Caps Go From Bad to Worse

The Thrashers' Eric Perrin celebrates his goal as the puck settles in the net behind Capitals goalie Olie Kolzig.
The Thrashers' Eric Perrin celebrates his goal as the puck settles in the net behind Capitals goalie Olie Kolzig. (Richard A. Lipski - The Washington Post)
By Tarik El-Bashir
Washington Post Staff Writer
Thursday, November 22, 2007

The frustration that has come to define the Washington Capitals' season only intensified last night on the bench and in the seats at Verizon Center, where the streaking Atlanta Thrashers cruised to an all-too-easy 5-1 victory.

After a promising start, the Capitals again buckled under the strain of a historic slump as the Ilya Kovalchuk-led Thrashers scored five unanswered goals.

The fans who showed up let the home team have it during an erratic second period, then again in the third. Who could blame them? The chants of "Fire Hanlon" also seemed to be louder and more intense than in Monday's 4-3 loss to the Florida Panthers.

The Capitals' players, meantime, spoke in hushed tones and broken thoughts, as they struggled to put into words the disappointment of yet another defeat in a long line of losses that have crushed the team's confidence and perhaps extinguished its playoff aspirations.

For those still keeping track, the defeat was the Capitals' fifth straight, ninth in 10 games and eighth in 10 games at home. Their 13 points not only are the fewest in the league, it's the franchise's lowest total after 21 games in 26 years.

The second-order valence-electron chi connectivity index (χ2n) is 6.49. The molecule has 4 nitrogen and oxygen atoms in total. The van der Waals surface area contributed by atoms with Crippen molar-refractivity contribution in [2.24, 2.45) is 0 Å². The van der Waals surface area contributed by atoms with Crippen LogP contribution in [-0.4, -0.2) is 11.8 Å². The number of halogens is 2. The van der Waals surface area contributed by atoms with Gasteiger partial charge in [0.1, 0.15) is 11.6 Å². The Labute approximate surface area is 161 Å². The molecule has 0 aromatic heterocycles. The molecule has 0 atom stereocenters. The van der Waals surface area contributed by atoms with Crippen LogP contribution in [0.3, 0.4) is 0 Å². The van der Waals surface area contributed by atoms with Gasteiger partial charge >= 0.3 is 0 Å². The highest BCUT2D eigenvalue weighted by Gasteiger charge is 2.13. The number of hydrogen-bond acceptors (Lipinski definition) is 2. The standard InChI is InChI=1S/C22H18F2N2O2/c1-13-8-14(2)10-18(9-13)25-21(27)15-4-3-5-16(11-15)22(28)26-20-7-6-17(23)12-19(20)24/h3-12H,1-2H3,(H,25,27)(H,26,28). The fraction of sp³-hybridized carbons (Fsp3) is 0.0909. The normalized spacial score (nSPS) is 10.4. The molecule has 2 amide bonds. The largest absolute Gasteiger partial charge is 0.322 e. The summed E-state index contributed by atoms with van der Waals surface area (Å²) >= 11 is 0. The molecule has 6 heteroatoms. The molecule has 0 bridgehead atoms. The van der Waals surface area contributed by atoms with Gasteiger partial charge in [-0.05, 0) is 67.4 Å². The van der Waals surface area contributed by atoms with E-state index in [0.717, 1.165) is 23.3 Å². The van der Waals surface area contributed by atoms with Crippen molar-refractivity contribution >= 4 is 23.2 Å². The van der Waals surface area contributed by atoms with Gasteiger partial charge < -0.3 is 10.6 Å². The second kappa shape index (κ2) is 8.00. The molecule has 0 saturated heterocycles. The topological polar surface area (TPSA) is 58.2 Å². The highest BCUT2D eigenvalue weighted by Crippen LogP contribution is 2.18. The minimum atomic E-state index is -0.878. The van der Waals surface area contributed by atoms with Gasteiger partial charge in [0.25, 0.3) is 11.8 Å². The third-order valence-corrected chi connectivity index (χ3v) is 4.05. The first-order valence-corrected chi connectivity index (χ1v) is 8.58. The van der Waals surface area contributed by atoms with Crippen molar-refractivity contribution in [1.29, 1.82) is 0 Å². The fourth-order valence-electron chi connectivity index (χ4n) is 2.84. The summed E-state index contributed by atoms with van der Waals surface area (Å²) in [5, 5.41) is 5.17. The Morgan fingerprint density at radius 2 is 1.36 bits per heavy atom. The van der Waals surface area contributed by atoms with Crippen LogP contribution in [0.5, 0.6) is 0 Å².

"It's tough," Coach Glen Hanlon said. "Sports is really tough when these situations happen. That's why we've played so well in first periods, because we've had time to regroup for a couple of days, get away. You come in with renewed enthusiasm and you believe this is the night where it's going to happen."

"When something goes wrong," he added, "you revert back and think back on negative things."

Hanlon added that it's the worst stretch he has experienced in his career, both as a coach and a player.

"For spurts, we were intense, we were on pucks, we were battling," captain Chris Clark said. "We let down, they score. It happens every time. We turn over, they score."

Asked about the boos and jeers, Clark said: "If we were in a different city, there would be a lot more pressure. It could be a lot worse than it is right now."

General Manager George McPhee declined to comment when asked to address his team's woes.

Early on this season, the Capitals' biggest problems were injuries and the inability to score. The past few games, though, it has been that inability to score plus a laundry list of other issues, from players taking overlong shifts to poorly executed line changes and turnovers. Don't forget the ever-present problems on special teams. (Last night, their only goal came on the power play, but two of the Thrashers' strikes, including the game winner, also came with the man advantage.)

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